25 cannot be self-propelled and it's not easily movable, it's not easily
1 mobile, and its rounds were manufactured by the Pretis factory. It is
2 fired in a regular fashion. It is certainly not self-propelled. It
3 cannot be self-propelled. This "SP" stands for the markings of the
4 factory. I'm not an artillery guy. I don't know much about this, but I
5 know that this cannot be self-propelled. I know that the rounds were
6 produced by the Pretis factory and I really don't know what else to tell
8 Q. Can you tell me where -- you said that they were quite -- they're
9 not easily movable. Where were these -- first of all, how many of these
10 mortars did your brigade have, 122-millimetres howitzers?
11 A. At the beginning I said that we had one howitzer while I was
12 commander. It was a 120-millimetre howitzer and we had a 105-millimetre
13 howitzer as well.
14 Q. Right. But we can see here that you've just ordered 32 shells
15 for 122-millimetre howitzer. So your brigade must have had at least one.
16 So my question is: How many did your brigade have?
17 A. I believe that I was clear. In 1992 there was just one howitzer
18 of that calibre and another one, one 105-millimetre howitzer. That's
19 what my brigade had.
20 Q. So why in your statement did you say that you only had -- your
21 brigade only had 82-millimetre and 105 -- 120-millimetre mortars, when we
22 can see here that - and you've just said - that you had 122-millimetre
23 howitzer and 105-millimetre howitzer?
24 A. Well, that's what I said that we had.
25 MS. SUTHERLAND: If we could go to page 1 of this document -- oh,
1 sorry, not page 1, page 5.
2 Q. Mr. Trifunovic, we see here the very next -- or two days later,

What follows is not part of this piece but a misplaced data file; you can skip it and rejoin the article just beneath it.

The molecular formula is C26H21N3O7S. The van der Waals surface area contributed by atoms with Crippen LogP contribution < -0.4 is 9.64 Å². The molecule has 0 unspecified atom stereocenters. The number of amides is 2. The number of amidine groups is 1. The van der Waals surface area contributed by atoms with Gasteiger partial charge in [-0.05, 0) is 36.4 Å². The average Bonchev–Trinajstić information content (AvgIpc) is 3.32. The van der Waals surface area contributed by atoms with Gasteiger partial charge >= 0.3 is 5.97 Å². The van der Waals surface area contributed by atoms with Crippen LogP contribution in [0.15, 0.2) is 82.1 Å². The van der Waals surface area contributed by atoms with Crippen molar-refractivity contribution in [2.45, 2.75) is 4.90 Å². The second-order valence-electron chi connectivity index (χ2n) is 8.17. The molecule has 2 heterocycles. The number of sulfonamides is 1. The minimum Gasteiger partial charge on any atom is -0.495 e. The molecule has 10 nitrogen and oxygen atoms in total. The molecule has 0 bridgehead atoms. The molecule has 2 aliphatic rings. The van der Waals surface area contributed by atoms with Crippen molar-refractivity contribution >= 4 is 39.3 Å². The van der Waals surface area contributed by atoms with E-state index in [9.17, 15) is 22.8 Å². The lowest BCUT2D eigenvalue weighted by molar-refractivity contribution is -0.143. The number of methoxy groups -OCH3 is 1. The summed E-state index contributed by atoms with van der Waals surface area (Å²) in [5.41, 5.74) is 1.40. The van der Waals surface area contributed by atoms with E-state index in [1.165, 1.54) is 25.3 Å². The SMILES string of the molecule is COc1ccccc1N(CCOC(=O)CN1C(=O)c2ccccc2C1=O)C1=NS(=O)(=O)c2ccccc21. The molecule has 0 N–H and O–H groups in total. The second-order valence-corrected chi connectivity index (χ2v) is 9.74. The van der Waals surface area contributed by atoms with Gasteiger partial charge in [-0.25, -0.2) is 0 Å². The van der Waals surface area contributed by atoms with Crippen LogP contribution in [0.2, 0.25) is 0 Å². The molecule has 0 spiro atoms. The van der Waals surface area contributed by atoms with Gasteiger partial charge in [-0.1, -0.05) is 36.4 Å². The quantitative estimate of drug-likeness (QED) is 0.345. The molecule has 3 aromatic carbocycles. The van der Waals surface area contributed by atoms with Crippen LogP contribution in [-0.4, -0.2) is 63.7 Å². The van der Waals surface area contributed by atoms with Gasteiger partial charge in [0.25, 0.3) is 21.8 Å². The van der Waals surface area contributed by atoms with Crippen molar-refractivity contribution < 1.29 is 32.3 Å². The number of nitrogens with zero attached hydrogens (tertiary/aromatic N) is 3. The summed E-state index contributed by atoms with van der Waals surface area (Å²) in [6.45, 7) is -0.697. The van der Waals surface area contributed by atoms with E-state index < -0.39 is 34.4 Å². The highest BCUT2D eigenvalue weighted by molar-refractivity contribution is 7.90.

3 three days later, you're requesting another 80 pieces of 105-millimetre
4 TGF shell, 80 pieces of 120-millimetres, and 21 pieces of
5 122-millimetres. And if we can go to page 6, it shows that you got
6 exactly what you asked for. And it was received by Aleksa Jokic, is that
7 right, at the Blagojevic [sic] Brigade -- it states "brigade," but in
8 fact Blagojevic was a battalion, wasn't it?
9 A. The Blagojevic Battalion, yes. But as I said, the artillery was
10 located in the area of responsibility of the Blagojevic Battalion on the
11 hill, and that is why it was delivered to them, up there.
12 MS. SUTHERLAND: And if we can just quickly go to page 8 of this
13 document - I meant to do it a moment ago -- page 9, I'm sorry -- oh, 8.
14 Q. Yes, that shows -- that's going back to -- the document we just
15 looked at on the 23rd of September, and that shows that again you got
16 exactly what you asked for on the 23rd of September, doesn't it?
17 A. Yes.
18 MS. SUTHERLAND: If we can go to page 3 in e-court, and this is
19 just another request on the 24th of September for a hundred pieces of
20 122-millimetre mortars. And if we go to the next page, page 4, it shows
21 that that was dispatched on that date.
22 Q. Is that right?
23 A. Well, probably.
24 Q. And if we go to page 1, and this is dated the 21st of September,
25 from the 3rd Hotonj Battalion, and that's within the Vogosca Brigade, is
1 it not, requesting a hundred pieces of 122-millimetre [sic] mortar shells
2 because they've reached a critical minimum "because we have participated
3 in operations to mop-up Zuc."
4 You agreed with me earlier that Hotonj Battalion was in the
5 Vogosca Brigade?
6 A. Yes.
7 Q. But if you'd mopped up Zuc on the 21st of September, which this
8 document says, what was the need in the four-day period between the
9 23rd and the 26th of September for requesting 513 pieces of howitzer
10 shells and mortar shells for two battalions?
11 A. Well, I don't know what you mean, "mopped-up Zuc." We didn't
12 mop-up Zuc throughout the war time-period. Zuc is a plateau. It's a
13 very wide area and there was fighting there all the time throughout the
14 war. And from Sarajevo there were forceful forces from the Muslim army
15 coming in our direction; they were stronger than our forces. All we had
16 was the protection that these sort of artillery pieces provided us with.
17 They drove us back to trig point 830 in spite of that, as I said at the
19 Q. Mr. Trifunovic, they're not my words, they're your battalion's
20 words, "mopping-up." But again, you still haven't answered the question.
21 Where were your 122-millimetre howitzers positioned?
22 A. Well, do we understand each other or not? I said that we had in